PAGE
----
LEGAL ETHICS OPINION 1836 CONFLICTS OF INTEREST INVOLVED WHEN CITY ATTORNEY PROVIDES LEGAL SERVICES TO MULTIPLE CONSTITUENTS WITHIN AN ORGANIZATION
You have presented hypothetical situations in which a City Attorney operates under a government structure in which a Mayor, popularly elected in a citywide election, serves as the chief executive officer of City. In addition, the Mayor appoints a Chief Administrative Officer to administer the day-to-day operations of the City government. Pursuant to the City’s Charter, the City Attorney represents the City, as an organization, and its constituents. The General Assembly approves the City’s Charter, and any amendments thereto, which take effect upon the Governor’s signature. The Charter’s language in Section 4.17 regarding the City Attorney’s role reads:
The city attorney shall be the chief legal advisor of the council, the mayor, the chief administrative officer and all departments, boards, commissions, and agencies of the city in all matters affecting the interests of the city. The city attorney shall perform particular duties and functions as assigned by the council. The city attorney shall be appointed by the council, shall serve at its pleasure, and shall devote full time and attention to the representation of the city and the protection of its legal interests. The city attorney shall have the power to appoint and remove assistants or any other employees as shall be authorized by the council and authorize any assistant or special counsel to perform any duties imposed upon him in this charter or under general law. The city attorney may represent personally or through one of his assistants any number of city officials, departments, commissions, boards, or agencies that are parties to the same transaction or that are parties in the same civil or administrative proceeding and may represent multiple interests within the same department, commission, board or agency. In matters where the city attorney determines that he is unable to render legal services to the mayor, chief administrative officer, or city departments or agencies under the supervision of the chief administrative officer due to a conflict of interests, the mayor, after receiving notice of such conflict, may employ special counsel to render such legal services as may be necessary for such matter.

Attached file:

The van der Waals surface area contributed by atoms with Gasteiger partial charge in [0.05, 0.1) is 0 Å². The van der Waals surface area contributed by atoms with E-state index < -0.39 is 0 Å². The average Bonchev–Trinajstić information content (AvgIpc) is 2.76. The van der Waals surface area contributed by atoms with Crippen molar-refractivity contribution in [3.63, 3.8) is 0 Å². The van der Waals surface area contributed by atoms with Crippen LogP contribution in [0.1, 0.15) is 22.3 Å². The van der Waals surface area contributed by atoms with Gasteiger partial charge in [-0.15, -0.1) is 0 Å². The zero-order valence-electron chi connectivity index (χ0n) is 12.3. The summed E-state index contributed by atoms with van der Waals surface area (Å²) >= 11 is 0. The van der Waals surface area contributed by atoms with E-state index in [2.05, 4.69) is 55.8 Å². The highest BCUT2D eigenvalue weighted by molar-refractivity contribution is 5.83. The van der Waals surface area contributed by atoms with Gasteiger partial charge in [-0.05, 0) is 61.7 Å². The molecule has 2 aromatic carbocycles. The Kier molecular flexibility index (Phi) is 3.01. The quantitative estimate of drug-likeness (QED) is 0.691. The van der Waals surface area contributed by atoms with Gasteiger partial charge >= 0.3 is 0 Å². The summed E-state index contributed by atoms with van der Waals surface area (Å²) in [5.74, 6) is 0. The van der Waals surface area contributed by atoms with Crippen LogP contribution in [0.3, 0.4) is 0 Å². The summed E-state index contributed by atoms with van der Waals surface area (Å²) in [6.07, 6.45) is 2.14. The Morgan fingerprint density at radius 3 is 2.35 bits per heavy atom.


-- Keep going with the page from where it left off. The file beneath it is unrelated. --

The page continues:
In your analysis, the next to the last sentence in the foregoing paragraph roughly parallels language in Virginia Code § 2.2-507 (A) concerning the Attorney General’s provision of legal services to agencies of the Commonwealth of Virginia.
Before addressing the issue you raise, the Committee believes it is important to discuss the role of an attorney representing a local governmental entity. Without deciding the issue, the Committee accepts your conclusion that the City Attorney has one organizational client, the City, which acts through various constituents (Mayor, CAO, Council, etc.). Whether a constituent may also become a “client” of the City Attorney is a question of law beyond the purview of this Committee. Generally, under Rule 1.13 of the Virginia Rules of Professional Conduct, a lawyer representing an organization does not, simply by virtue of his status as lawyer for the organization, represent the organization’s constituents. Rather, “a lawyer employed or retained by an organization represents the organization acting through its duly authorized constituents.” Rule 1.13 (a).
At the request of a Council member, the City Attorney drafts a proposed resolution, which if adopted, would request that the General Assembly make specific amendments to the City Charter. The City Attorney employs a legislative drafting practice used by the Virginia Division of Legislative Services, under which the City Attorney does not disclose a legislative drafting assignment received from either the City Administration or a member of Council until the legislation is introduced at a Council meeting. All parties normally learn about the existence of proposed legislation upon its introduction at a Council meeting. However, the Administration believes that it should be advised of the contents of any proposed legislation, in advance of the Council meeting, where such proposed legislation, if enacted by the General Assembly, would weaken or dilute the powers of the Mayor.
At the request of a Council member, the City Attorney prepares an ordinance which, if adopted, would establish certain parameters and regulations under which all commissions or similar entities established by Council or the Mayor would operate. Like all ordinances and resolutions introduced before the Council, the proposed draft bears on its face this text: “Approved as to form and legality by the City Attorney” and, in the City Attorney’s opinion, is legal. After the proposed ordinance is introduced before the Council, the Administration issues a memorandum opining that the provisions of the ordinance, as applied to the Mayor, are both unconstitutional and in violation of the Freedom of Information Act. The Administration believes that the City Attorney either should have advised the Council member that the proposed ordinance was illegal or informed the Administration of the Council member’s intent to introduce the proposed ordinance.